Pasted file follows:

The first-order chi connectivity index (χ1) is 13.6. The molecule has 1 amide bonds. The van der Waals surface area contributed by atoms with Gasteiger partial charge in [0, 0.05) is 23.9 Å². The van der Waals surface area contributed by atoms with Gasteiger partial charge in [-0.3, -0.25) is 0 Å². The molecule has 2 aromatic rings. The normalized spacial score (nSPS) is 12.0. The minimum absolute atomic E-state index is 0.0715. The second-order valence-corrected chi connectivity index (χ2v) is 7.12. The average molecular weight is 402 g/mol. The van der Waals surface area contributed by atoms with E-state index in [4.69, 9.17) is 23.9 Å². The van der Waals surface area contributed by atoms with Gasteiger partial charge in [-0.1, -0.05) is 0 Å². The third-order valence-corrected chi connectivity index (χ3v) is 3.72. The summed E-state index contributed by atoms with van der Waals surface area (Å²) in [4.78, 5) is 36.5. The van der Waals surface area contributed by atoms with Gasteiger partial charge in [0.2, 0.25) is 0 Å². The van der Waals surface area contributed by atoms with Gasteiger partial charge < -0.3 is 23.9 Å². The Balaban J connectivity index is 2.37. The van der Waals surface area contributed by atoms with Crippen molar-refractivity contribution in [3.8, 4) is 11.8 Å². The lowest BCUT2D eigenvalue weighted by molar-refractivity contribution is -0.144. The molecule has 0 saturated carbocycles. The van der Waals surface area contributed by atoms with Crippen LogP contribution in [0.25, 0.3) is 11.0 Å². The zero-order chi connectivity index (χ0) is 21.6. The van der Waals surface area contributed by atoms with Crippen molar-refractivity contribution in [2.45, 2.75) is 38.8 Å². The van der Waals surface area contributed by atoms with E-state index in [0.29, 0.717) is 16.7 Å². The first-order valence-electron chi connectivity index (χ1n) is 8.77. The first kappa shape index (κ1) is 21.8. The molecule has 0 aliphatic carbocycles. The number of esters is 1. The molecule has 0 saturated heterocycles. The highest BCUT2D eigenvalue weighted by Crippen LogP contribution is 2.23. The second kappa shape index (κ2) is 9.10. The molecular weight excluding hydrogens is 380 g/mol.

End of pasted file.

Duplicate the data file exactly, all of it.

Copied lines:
The first-order chi connectivity index (χ1) is 13.6. The molecule has 1 amide bonds. The van der Waals surface area contributed by atoms with Gasteiger partial charge in [0, 0.05) is 23.9 Å². The van der Waals surface area contributed by atoms with Gasteiger partial charge in [-0.3, -0.25) is 0 Å². The molecule has 2 aromatic rings. The normalized spacial score (nSPS) is 12.0. The minimum absolute atomic E-state index is 0.0715. The second-order valence-corrected chi connectivity index (χ2v) is 7.12. The average molecular weight is 402 g/mol. The van der Waals surface area contributed by atoms with E-state index in [4.69, 9.17) is 23.9 Å². The van der Waals surface area contributed by atoms with Gasteiger partial charge in [-0.1, -0.05) is 0 Å². The third-order valence-corrected chi connectivity index (χ3v) is 3.72. The summed E-state index contributed by atoms with van der Waals surface area (Å²) in [4.78, 5) is 36.5. The van der Waals surface area contributed by atoms with Gasteiger partial charge in [0.2, 0.25) is 0 Å². The van der Waals surface area contributed by atoms with Gasteiger partial charge < -0.3 is 23.9 Å². The Balaban J connectivity index is 2.37. The van der Waals surface area contributed by atoms with Crippen molar-refractivity contribution in [3.8, 4) is 11.8 Å². The lowest BCUT2D eigenvalue weighted by molar-refractivity contribution is -0.144. The molecule has 0 saturated carbocycles. The van der Waals surface area contributed by atoms with Crippen LogP contribution in [0.25, 0.3) is 11.0 Å². The zero-order chi connectivity index (χ0) is 21.6. The van der Waals surface area contributed by atoms with Crippen molar-refractivity contribution in [2.45, 2.75) is 38.8 Å². The van der Waals surface area contributed by atoms with E-state index in [0.29, 0.717) is 16.7 Å². The first-order valence-electron chi connectivity index (χ1n) is 8.77. The first kappa shape index (κ1) is 21.8. The molecule has 0 aliphatic carbocycles. The number of esters is 1. The molecule has 0 saturated heterocycles. The highest BCUT2D eigenvalue weighted by Crippen LogP contribution is 2.23. The second kappa shape index (κ2) is 9.10. The molecular weight excluding hydrogens is 380 g/mol.